After the offices, make way for the sports facilities. After the political leaders, it is the turn of the athletes and Olympic executives. Thomas Bach did not take off his suit and tie on Tuesday, November 17, the third day of his four-day visit to Tokyo. He also did not give up his sanitary mask. But the IOC president has changed the scene.
On the program, an extended stop at the athletes’ village. Accompanied by John Coates, Thomas Bach made the tour of the property, without straying from Yoshiro Mori and Toshiro Muto, respectively president and executive director of the organizing committee. The small squad of officials were welcomed by Saburo Kawabuchi, the mayor of the village, former president of the Japan Football Association.
“The village will be the place to be”, said Thomas Bach. Without a doubt. But 250 days before the opening of the Games, very clever who can now imagine its configuration during the Olympic fortnight.
According to the initial plans, each room will be equipped with one or two beds. But, due to the health crisis, the Japanese could be forced to review their copy and place only one tenant per room. Question: how to accommodate everyone in such a configuration? A puzzle.
Second stop, later in the day: the National Stadium, where the ceremonies and athletics events will be held. Thomas Bach walked around without hurrying, observing the stands of an enclosure supposed to be able to seat 68,000 spectators. He let himself be won over by the atmosphere of the place.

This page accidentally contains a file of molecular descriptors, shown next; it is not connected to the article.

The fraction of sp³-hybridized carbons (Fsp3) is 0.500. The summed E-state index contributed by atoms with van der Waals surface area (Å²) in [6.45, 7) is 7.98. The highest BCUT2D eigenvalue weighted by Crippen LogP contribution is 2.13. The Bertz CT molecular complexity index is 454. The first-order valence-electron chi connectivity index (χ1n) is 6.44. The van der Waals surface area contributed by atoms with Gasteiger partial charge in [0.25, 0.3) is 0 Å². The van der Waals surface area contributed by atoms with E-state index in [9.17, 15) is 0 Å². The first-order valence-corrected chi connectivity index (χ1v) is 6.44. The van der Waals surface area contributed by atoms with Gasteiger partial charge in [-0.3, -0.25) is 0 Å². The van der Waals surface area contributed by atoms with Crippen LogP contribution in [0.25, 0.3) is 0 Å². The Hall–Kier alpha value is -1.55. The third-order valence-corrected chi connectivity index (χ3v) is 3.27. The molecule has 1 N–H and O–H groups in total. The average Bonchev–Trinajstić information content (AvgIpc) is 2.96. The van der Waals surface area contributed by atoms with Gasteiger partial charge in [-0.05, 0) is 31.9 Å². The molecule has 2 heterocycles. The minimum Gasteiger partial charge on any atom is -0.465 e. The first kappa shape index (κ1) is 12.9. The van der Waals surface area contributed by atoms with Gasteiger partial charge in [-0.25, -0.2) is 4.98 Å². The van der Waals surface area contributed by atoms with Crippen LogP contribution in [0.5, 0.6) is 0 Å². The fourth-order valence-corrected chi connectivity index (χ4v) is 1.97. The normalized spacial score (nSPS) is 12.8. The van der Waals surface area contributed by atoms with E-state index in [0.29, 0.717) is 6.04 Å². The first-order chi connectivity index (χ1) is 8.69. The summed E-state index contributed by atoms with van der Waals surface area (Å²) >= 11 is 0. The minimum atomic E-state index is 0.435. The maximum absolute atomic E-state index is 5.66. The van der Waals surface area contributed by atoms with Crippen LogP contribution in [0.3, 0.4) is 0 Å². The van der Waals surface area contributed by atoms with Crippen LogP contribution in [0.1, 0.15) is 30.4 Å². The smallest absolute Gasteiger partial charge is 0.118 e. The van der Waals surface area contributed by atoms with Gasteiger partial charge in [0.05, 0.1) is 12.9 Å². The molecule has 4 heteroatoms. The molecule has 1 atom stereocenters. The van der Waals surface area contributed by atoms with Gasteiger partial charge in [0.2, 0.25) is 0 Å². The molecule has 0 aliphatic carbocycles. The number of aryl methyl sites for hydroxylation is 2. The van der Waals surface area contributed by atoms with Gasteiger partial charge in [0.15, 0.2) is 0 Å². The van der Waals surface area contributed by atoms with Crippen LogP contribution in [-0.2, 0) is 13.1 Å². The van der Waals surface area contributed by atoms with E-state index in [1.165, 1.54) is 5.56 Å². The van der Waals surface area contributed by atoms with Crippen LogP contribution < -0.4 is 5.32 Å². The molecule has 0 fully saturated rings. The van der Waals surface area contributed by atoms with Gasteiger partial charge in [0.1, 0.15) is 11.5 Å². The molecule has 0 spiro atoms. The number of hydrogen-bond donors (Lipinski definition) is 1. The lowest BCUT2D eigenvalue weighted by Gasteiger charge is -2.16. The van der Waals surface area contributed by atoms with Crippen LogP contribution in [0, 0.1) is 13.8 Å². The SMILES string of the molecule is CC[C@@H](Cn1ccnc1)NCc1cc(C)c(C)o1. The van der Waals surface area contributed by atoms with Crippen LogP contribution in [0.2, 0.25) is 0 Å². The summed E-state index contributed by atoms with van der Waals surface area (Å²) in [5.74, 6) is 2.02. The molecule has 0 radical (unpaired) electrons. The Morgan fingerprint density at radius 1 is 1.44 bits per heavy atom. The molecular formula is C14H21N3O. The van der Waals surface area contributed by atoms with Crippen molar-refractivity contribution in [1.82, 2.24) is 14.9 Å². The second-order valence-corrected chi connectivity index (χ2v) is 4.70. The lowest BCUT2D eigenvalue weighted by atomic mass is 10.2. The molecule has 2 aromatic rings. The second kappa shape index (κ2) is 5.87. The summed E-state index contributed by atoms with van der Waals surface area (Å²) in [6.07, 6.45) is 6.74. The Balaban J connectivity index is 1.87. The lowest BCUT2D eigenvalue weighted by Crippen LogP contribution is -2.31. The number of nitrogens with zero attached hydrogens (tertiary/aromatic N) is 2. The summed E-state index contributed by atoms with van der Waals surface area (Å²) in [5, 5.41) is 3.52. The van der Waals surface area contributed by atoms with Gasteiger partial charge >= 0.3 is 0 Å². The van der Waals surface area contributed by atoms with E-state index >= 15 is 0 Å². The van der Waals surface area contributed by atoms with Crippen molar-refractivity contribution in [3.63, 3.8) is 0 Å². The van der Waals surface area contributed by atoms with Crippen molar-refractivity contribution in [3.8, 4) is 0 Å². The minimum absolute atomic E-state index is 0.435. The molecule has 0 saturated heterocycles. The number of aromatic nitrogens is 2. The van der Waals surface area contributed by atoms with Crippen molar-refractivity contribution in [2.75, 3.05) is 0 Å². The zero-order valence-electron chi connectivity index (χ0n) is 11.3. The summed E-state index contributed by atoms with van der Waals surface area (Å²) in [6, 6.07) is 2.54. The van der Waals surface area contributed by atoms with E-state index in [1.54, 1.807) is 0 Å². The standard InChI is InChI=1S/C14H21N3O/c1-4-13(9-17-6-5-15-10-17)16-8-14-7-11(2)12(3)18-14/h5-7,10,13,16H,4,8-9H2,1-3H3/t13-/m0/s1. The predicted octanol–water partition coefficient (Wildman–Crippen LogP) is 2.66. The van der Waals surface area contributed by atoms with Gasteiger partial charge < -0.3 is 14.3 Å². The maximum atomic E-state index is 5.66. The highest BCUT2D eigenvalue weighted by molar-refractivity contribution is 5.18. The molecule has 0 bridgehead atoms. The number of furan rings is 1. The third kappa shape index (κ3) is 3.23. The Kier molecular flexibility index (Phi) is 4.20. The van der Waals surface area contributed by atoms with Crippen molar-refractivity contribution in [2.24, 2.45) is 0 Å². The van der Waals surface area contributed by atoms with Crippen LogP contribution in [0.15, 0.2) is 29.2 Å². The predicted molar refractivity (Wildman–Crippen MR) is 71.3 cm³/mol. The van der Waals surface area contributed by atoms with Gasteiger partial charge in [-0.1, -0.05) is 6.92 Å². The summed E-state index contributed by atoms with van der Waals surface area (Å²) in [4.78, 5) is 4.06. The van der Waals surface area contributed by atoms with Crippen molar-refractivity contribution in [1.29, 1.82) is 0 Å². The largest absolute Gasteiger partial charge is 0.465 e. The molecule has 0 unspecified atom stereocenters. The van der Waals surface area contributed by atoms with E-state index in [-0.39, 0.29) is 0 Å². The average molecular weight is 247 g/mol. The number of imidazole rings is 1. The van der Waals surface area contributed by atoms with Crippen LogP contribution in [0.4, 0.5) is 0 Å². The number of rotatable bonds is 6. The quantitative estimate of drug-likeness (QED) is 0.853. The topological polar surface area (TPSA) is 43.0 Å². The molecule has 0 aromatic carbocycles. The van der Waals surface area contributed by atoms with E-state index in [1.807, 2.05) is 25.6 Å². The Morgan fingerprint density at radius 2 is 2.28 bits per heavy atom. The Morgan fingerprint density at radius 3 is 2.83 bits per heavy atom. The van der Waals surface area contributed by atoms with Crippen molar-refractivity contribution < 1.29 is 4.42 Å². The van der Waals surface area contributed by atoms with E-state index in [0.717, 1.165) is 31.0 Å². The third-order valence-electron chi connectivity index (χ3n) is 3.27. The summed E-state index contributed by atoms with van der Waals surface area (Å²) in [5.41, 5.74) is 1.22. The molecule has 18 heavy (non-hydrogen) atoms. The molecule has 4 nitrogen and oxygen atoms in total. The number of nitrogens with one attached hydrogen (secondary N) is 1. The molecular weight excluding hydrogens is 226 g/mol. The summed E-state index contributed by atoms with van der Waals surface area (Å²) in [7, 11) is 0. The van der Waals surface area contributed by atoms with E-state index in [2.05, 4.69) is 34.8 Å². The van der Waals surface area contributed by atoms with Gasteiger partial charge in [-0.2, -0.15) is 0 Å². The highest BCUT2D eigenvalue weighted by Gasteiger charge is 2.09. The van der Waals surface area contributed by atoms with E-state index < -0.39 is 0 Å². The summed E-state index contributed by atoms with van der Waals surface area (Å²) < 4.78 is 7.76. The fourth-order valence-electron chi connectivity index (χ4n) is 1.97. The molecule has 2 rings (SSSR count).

“In nine months, we will come to this stadium for the Games, then it will be the real Olympic stadium, suggested Thomas Bach. There is already a lot of atmosphere. Of course, everyone would like to see a full stadium next year, but the top priority of the IOC and the Organizing Committee has always been, and remains, to provide a safe environment. For the athletes but also for the spectators.”
Change of scenery, therefore, but the tone remains the same. Thomas Bach continues to show his confidence, without silencing his caution. It prepares athletes for difficult sanitary conditions. It evokes sites with deliberately reduced capacity. Above all, he once again repeats the vaccine option.
Thomas Bach admitted on Tuesday November 17th: “The IOC will encourage the athletes and other participants – especially those who will be living in the village – to get the vaccine. But the decision will be up to them. I am sure many, many athletes and participants will take this advice. Maybe they won’t even need it because they will have done it on their own.”
Surprise: Thomas Bach didn’t just chat about Tokyo 2020 during his visit to Japan. The IOC President took the opportunity to meet Scott Morrison, the Prime Minister of Australia, also in the Japanese capital. The meeting was not announced on the agenda. John Coates, also present in Tokyo this week as part of the IOC delegation, is undoubtedly no stranger.
Scott Morrison “reiterated the Australian government’s full support for Brisbane and Queensland’s bid for the 2032 Games”, according to the official version. Well done.